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Re: Plato's Academy of Mathematica: Soapbox warning!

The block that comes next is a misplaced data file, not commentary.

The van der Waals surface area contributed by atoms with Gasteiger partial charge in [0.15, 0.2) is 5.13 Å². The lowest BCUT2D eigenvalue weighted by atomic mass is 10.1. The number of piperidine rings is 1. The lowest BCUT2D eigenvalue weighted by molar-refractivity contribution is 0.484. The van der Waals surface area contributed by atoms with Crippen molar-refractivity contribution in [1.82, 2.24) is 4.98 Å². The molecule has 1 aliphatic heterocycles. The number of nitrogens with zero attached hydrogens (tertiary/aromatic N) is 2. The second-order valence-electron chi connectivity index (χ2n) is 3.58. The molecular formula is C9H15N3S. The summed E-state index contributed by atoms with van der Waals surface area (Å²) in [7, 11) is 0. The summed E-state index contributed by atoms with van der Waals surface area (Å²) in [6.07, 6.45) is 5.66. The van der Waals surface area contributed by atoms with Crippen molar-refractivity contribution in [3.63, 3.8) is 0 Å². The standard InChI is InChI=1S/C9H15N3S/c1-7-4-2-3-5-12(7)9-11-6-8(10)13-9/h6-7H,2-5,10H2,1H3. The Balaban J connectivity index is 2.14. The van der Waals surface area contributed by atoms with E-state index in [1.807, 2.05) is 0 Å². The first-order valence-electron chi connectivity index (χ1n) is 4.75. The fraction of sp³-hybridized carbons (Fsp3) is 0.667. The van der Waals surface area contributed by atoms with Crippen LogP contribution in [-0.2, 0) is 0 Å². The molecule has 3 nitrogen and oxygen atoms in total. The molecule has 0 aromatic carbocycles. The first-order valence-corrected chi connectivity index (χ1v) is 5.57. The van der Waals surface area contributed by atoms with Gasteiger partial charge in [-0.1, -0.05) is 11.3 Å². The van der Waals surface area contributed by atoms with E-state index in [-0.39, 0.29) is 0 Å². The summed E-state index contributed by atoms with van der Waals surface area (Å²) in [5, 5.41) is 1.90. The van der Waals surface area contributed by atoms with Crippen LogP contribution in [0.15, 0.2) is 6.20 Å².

David Park wrote: > > Steve, > > Yes it does take some effort to learn how to use Mathematica just as with > any other powerful program. I always suggest the following: > > 1) Read Steven Wolfram's "Suggestions about Learning Mathematica" in the > front of the Mathematica Book. > > 2) Work through as much of Part I of the book as seems relevant to you - > which should be most of Part I. Type in the examples and make sure you can > make them work. > > 3) Then you should be able to frame questions to MathGroup which will speed > you along in your work. > > As for Linux - it is probably great. But I am one of those timid ones who > sticks with Windows for the masses and have very little trouble. > > David Park > djmp at earthlink.net > http://home.earthlink.net/+AH4-djmp/ First off: are you the David Park who wrote the Book on Classical analouges to quantum physics? I would love to find time to read that book. I understand what you are saying. As Ben Franklin put it "Where there are not pains, there are not gains." But he also said "Laziness is the mother of invention." There is an extraordinarily powerful editor called emacs. Emacs has a GUI decendent called Xemacs. I realize that a person can do a lot with such a tool. I found that I was spending more time trying to configure it, and learn its arcane idocincracies, than i was writing code with it. X/emax is perhaps the most powerful editing tool, per line of code, in the world. I found myself using other, less powerful, but easier to use tools. I have now found a tool, nedit, which seems to be filling the middle ground. What I am saying is that Mathematica seems to be *overly* arcane. Sure it is different than say Java or C+-+-, but learning to use it seems far more difficult. The Java programming language is a good example of a tool with an excellent support structure built around it. It's not just the novelty of the Mathematica language that presents a problem. The help system is one example. As far as I know, one cannot execute a search with a simple boolean expression using the help browser. Two years ago people on the SuSE Linux mailing list were telling me that people who wanted nice "hand-holdy" interfaces where exactly the kind of people who had no business using Linux. Now the biggest news in Linux is the KDE ( www.kde.org ), and the GNOME (www.gnome.org). Remember, Einstein begged his friend Marcel Grossman to help him with tensor mathematics because he (Einstein) realized that it held the power to solve the problems at hand. Compare, say, Herman Weyl's _Space, Time, Matter_ to Misner, Thorn and Wheeler's _Gravitation_. One of the great achievements of _Gravitaion_ was its intuitive presentation of tensors. (Not that I have read all of either of these books.) What I am looking for is a better way to communicate the underlying structure of Mathematica in a way that is intuitive to the person coming to it anew. I'll be the first to admit that I am having a hard time grasping the fine points of using lists and etc. What becomes more frustrating is when I spend several hours working homework problems in Mathematica, that is, creating the vector diagrams to represent problems in mechanics, only to have a system crash destroy all my work because I failed to back up the work periodically, and Mathematica doesn't do it for me. As regards Linux. I'll give Bill five more years, max, and he will be hanging out with the folks at Wang Labs. As I said two years ago, 'there are three things that lead to the large scale success of a software product: user interface, user interface, and user interface.' And what I said the people who criticized my opinions about this, was: 'if linux is all that powerful, them it should be the ideal platform for developing a superior user interface.' I will say the same thing about Mathematica. If Mathematica is all that great (and I believe it is) then it sould be the ideal tool to use to create a useful mapping between user expectations and underlying computational structure. Steve